[I]n short, the hardest, most expensive technical part of building a web-scale Twitter competitor already exists in Apple’s infrastructure. What’s missing, in an odd reversal of Apple’s usual pattern, is a well-designed, simple user experience that makes people want to participate.
Why hasn’t this happened?
I haven’t really thought about Apple in terms of entering what is, right now, seen as Twitter’s turf. But perhaps more than any other company, Apple could kill Twitter. And I do mean kill. Leave it with so few remaining users that it screams for a buyer who will then pick it up for fractions of pennies on every dollar that’s been sunk into it.
Apple out-Twittering Twitter would also give people who haven’t yet bought an iPhone a must-have reason for getting one too.
Just look at how the revolutionary way iPhone 1.0 handled email alone — inline photos, OMFGZ!!11 — that made people wet their pants and want to have one.
The same thing could happen with social.
So why hasn’t this happened?
It’s because of Steve Jobs.
Apple will pay attention only to what Steve Jobs is paying attention to. (Note that I am now arguing against a stance I took in this post.)
And this is going to sound mean, but Jobs has just become too old to understand the revolution that’s taking place around him. He sees “social” as just another feature, as an item on a checklist: “Oh, people will want those things called Facebook and Twitter, so let’s put them in. And let’s add some ‘social’ stuff to iTunes and call it Ping.”
When I say “too old,” I don’t mean as in doddery or stodgy. It’s just that he has reached a certain stage in his life that most adults find themselves in: Overwhelmingly their time is dedicated to the job at hand. He no longer has the unconstrained time that people in their teens and twenties have. His relationship to what’s happening in the world around him has become like my relationship to the telephone (dcdr: loved it, now hate it).
As you get older, the Been there, done that bank account of experience tends to create blind spots. This is the fundamental exploit the eager young always use to overthrow the entrenched old. It’s how Apple itself came to exist!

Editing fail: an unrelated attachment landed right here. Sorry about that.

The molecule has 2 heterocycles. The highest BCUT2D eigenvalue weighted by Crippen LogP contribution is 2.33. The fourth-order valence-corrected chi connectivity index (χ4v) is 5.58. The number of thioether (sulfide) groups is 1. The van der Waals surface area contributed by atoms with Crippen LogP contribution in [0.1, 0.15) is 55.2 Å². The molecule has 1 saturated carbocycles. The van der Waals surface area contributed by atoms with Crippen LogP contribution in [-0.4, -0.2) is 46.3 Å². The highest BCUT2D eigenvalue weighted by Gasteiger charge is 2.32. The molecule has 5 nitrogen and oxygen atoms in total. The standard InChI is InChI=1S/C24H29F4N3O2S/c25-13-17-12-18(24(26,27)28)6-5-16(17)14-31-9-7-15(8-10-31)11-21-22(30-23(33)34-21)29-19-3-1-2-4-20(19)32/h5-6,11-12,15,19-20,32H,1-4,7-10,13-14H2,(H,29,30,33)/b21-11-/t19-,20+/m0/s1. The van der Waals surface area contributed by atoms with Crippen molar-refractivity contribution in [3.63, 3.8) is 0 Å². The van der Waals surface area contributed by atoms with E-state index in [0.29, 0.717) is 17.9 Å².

Plus, well, he’s also Steve Jobs. Being social for him isn’t really possible any longer — because he is Steve Jobs. Being social quickly devolves into people wanting stuff from him. So why should he be social or pay attention to it? He’s no longer part of the “We’re all in this together” spirit of the young.
So Steve Jobs’ blind spot is social.
But this is not to say he’s never understood the value of collaboration. He understood it brilliantly in that post I did of his demonstrating NeXT’s software.
However, notice that everything in that video revolves around delayed-time. Notice there is no real-time stuff — no chat, for example! That would have been very easy to add too, given the way the NeXT machines were networked. It didn’t have to be group chat — and probably couldn’t, given the scheme shown — but there wasn’t even one-to-one chat.
Which makes me wonder if even back then, even when he was younger, he felt about real-time communication as I do today about the telephone.
Twitter has many shortcomings. It’s a flood, it’s ephemeral, it’s unreliable, it’s incomplete, and more.
If Steve Jobs ever has his Lightbulb Moment about social, he’ll gut Twitter.
Because he will start doing what his trademark thinking does, asking, “Hm, wouldn’t be it be neat if it could …?”
And then he’ll finally have more uses for those large data centers he’s been busy building. As well as another — and more sensible — use for iAd. And more uses for Ping, for iCloud, for Facetime, and for all those location-based ideas he has in the wings. And there would also be a multitude of spin-offs that would be birthed by adding a social dimension to Apple’s iOS.
All of that would make Apple just about unstoppable too.
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